Why on earth would you teach people to knit for free?
At Stitch London we’ve been teaching people to knit for free since 2006. Our volunteer Stitch Sages (and earlier Stitchettes) have taught hundred of knitters during this time, and all for the love of the knit and the occassional bit of cake. We’re often asked why people offer their free time to keep Stitch London alive. So we thought we’d let our Stitch Sages explain why they love knitting and why they love passing the love of the knit on.
We hope to encourage you to teach others, either with Stitch London or wherever you are.
Giving makes life lovely
Learning to knit is more than just looping a bit of string onto a couple of sticks. In the cases of our Stitch Sage volunteers passing on the love of the knit has built bridges, grown confidence and in sometimes literally changed lives.
If you’ve always been tempted to try out teaching the knit but aren’t too sure, then here’s hoping the stories of these Stitch London Stitch Sages will inspire you.
Taking Stitch Saging overseas
Jenny Willett has taught over 20 people Stitch London meetings since she began Stitch Sage volunteering. Those first little learner loops have helped her go on to some amazing things…
“I volunteered as a Stitch Sage because I enjoy teaching and encouraging others that they can master knitting. It’s really rewarding to enable others to have a sense of achievement and watch their confidence grow.
Stitch LDN has inspired me to volunteer elsewhere, like in Thailand, where I was lucky enough to have the opportunity to organise and run a two-day intensive workshop for almost 30 Burmese refugees. I taught them to knit from scratch, read knitting patterns, signed them up to Ravelry and helped them to access the skills and online resources to teach themselves and make money from their work, as well as make hats to stay warm in the cold mountains and make gifts for friends and family.
I also organised a workshop for 11 girls aged 9-17 at COSA, a refuge for girls who had been victims of sex trafficking. The girls built their confidence and started to teach each other, forming closer bonds through learning to knit. I’m happy to say they’ve kept knitting since.
The best moments of being a Stitch Sage are when I feel I am part of a community that gives back, appreciates each other’s skills and enjoy being creative together. I really believe that crafts and the confidence they foster in people can play a valuable role in repairing damaged self-esteem, building bridges through the alienation caused by sitting in front of a computer all day, to begining to repair some of the damage from the serious trauma some of my students have been through.
Without Stitch LDN and the teaching experience I gained here I never would have had the confidence and experience to pass my skills on to so many who will benefit from them.”
That ‘lightbulb moment’
Penny Stephens is a Stitch Sage and a freelance journalist/editor in the voluntary sector.
“I’ve taught about five people to knit at Stitch London, I think, and I hope they’ve carried on knitting after our meetings. I always wonder.
My granny taught me to knit when I was about seven or eight and I knitted pretty much constantly for about 25 years. Then other things got in the way and I didn’t take it up again until my father was diagnosed with cancer eight years ago. I couldn’t concentrate on reading or anything else, so I went out and bought some wool and needles and started knitting again. I found it a really soothing activity and it really helped me through the next 15 months and stay relatively sane. I’ve never gone back to knitting the complicated lace and aran patterns I used to do, but I’ve probably become a bit more creative in what and how I knit.
I’m happy to pass knitting skills on because it is such a joy to see something grow from nothing and turn into something snuggly to wear or beautiful to look at. I know it’s a struggle for some people at first – waving two sticks around with tangly yarn wound around them isn’t the most natural activity in the world – but when you see that light bulb moment when knitting finally clicks it’s really worthwhile.”
Keeping calm and carrying yarn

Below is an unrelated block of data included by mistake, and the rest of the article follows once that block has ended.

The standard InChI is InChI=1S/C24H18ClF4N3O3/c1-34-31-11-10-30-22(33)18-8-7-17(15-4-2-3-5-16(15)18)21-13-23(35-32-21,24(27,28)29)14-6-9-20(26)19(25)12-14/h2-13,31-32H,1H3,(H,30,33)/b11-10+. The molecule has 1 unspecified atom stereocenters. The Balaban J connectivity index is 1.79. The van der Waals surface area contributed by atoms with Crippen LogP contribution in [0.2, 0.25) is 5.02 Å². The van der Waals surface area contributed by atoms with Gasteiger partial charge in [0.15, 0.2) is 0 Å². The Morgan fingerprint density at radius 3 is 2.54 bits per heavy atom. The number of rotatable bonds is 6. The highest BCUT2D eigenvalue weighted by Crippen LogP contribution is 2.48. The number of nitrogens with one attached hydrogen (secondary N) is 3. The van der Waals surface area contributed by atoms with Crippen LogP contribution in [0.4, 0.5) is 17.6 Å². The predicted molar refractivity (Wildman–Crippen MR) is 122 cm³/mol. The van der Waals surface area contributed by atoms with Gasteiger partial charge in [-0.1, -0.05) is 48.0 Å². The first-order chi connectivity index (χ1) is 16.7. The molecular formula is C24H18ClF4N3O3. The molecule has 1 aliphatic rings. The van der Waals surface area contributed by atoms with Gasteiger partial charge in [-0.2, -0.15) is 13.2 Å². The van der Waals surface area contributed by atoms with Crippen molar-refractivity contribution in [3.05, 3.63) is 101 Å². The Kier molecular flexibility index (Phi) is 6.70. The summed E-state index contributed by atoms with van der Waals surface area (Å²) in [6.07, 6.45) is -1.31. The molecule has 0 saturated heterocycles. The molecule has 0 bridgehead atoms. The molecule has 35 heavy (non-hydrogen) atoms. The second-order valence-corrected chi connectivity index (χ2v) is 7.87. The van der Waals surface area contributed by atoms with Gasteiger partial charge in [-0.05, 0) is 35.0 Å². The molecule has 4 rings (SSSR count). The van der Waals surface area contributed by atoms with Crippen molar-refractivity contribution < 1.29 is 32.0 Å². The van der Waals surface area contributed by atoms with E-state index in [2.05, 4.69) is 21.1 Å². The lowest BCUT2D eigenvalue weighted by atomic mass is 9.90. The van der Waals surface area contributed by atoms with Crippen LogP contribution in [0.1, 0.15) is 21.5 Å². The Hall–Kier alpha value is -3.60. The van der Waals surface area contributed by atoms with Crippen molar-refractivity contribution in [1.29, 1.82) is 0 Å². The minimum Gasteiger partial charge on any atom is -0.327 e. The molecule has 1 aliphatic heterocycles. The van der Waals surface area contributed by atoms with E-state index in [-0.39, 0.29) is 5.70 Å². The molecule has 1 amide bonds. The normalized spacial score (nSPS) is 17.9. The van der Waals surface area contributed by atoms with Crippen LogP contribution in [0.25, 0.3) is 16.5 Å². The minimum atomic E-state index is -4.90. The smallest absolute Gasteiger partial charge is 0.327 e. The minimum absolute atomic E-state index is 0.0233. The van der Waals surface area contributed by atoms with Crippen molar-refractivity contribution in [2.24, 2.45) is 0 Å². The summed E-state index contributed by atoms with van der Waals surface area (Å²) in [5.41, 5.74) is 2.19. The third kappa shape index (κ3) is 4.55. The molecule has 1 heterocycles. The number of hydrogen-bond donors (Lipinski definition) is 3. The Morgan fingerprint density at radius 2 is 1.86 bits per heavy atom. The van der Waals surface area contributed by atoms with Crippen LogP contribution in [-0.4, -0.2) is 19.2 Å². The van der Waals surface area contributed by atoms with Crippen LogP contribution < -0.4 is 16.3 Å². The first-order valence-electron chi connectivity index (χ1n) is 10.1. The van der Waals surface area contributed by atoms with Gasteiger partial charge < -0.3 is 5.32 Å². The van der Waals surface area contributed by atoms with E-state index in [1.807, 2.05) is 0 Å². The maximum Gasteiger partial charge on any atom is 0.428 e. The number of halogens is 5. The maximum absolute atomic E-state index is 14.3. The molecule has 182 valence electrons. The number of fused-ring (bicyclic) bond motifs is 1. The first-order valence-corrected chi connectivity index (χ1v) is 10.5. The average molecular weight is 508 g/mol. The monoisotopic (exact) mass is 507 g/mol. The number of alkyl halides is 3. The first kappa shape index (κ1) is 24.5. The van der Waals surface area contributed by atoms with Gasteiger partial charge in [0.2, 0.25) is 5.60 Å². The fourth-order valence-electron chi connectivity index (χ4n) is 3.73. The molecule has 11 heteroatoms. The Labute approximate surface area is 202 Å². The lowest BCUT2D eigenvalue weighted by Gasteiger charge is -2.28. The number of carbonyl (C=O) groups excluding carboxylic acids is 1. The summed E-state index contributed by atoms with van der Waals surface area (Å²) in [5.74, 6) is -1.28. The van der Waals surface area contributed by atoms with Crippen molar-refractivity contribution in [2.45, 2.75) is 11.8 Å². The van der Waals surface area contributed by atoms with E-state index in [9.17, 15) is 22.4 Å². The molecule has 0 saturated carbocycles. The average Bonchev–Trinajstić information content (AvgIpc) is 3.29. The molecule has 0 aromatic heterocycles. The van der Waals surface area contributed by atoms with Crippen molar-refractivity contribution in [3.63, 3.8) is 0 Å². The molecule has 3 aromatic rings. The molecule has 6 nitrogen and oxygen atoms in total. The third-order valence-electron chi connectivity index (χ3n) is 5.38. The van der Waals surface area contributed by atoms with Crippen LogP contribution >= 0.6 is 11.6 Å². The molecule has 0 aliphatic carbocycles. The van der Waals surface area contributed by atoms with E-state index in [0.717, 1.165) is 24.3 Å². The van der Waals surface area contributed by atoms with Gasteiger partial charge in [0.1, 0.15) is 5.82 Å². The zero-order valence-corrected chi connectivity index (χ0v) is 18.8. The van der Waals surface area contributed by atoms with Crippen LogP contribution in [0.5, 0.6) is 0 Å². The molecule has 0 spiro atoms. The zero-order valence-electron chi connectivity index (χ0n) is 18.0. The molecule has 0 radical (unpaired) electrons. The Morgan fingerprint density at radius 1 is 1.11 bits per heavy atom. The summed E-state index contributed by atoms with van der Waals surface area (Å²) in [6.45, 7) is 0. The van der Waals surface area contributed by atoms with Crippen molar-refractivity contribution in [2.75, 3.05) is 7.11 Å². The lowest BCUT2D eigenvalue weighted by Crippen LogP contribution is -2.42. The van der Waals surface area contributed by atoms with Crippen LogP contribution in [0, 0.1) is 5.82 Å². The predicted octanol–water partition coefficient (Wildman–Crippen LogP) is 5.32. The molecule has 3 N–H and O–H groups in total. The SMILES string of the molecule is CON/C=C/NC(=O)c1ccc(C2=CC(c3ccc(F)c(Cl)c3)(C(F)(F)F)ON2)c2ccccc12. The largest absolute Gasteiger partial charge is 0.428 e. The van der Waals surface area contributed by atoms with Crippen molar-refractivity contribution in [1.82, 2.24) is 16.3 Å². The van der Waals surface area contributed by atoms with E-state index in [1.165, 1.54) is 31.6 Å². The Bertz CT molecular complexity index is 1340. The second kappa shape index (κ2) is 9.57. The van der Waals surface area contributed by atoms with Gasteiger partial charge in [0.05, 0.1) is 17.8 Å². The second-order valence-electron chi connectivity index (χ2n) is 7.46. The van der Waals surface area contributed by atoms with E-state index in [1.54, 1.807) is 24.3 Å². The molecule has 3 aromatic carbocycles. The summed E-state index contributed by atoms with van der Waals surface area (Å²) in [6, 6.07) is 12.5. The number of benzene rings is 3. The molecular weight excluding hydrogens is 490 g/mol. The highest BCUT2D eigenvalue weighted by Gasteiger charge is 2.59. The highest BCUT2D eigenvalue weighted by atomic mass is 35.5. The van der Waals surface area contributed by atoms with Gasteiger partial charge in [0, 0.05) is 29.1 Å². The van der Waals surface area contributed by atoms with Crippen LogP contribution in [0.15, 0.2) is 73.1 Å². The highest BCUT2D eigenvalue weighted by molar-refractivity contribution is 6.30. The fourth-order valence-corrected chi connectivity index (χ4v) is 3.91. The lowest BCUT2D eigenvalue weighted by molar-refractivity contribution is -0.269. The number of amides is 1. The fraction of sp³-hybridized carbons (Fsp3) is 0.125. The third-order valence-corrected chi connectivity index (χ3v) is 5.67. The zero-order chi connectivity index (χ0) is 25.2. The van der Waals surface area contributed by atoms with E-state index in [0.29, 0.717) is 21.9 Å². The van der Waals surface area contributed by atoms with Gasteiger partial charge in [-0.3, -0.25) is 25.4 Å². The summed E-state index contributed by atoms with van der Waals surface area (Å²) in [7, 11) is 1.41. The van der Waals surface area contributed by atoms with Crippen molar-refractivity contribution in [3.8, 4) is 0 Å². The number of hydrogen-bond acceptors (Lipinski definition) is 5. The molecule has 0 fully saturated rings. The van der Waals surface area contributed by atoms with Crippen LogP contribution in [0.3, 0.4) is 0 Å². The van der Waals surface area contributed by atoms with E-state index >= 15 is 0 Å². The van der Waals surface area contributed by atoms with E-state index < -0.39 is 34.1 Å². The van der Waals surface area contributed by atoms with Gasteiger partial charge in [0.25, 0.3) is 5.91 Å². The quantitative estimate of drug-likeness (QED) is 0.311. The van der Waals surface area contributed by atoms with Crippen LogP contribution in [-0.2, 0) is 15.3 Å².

Heather Brown has taught a few people to knit when she’s found the time but is keen to teach more and puts why she teaches very simply.
“I have only taught a few people so far, so I don’t have a great tale to tell, but it’s a fantastic thing to be able to share. When things are rubbish at work, knitting is one of the things that calms me down and keeps me going.”
Joining an inspiring creative community and unexpected hugs
Bronagh Miskelly (aka Lapurplepenguin on twitter and Ravelry) began teaching at Stitch London almost as soon as she joined. In her day job she edits a magazine and website for social workers but some days she says she would rather just knit.
“I’ve been a regular at Stitch London for a few months but started volunteering to teach quite quickly so have taught a lot recently, even groups of four who have come along together. I’ve also taught other people over my many years of knitting.
Being a volunteer teacher is about passing on a skill that I really value. I love knitting for many reasons:
- the range of beautiful materials I can work with
- the delight at a project growing; in my case this is often lace where there is something really special as a cloud of delicate fabric sprouts from my needles
- the beautiful and individual items I can create that are personal to me or others
- the relaxing and therapeutic effects
- the fact that it brings me into a community of creative and interesting people who want to share their passions and knowledge
I teach because I want other people to have access to those great experiences and to show that by learning a few techniques a beginner can start to create something that is real – scarf, an iPod cover, a mini sheep. And because I love the joy on a beginner’s face when they achieve an inch or two of “actual knitting”.
It’s hard to pick out a best moment because so often people are excited and wave their knitting like a flag in excitement, but I have been hugged by a returning learner because they’d knitted a gift for a family member since I’d first helped them.”
Making the world a warmer place and commuter space-making
Amy Shannon has taught almost every teaching session she’s been at, including our workshop at Prince Charle’s Garden Party last summer, and helps out with newsletter duties to pass on the Stitch London love too.
“I’d been taught to knit by several kind and well-intentioned people throughout my childhood, but I didn’t start knitting in earnest until the over-fed slump that falls between Christmas and New Year when there was nothing decent on the telly about 2 years ago. I asked my sister to show me how to purl (that had always been my sticking point previously), and I still didn’t get it…until she explained that it was just a knit stitch done back-to-front. Something in my head clicked and I could suddenly see the difference in the way the stitches lay, patterns made sense, the textures of the fibres came alive and my head buzzed with possibilities … only problem was I was still a terrible knitter.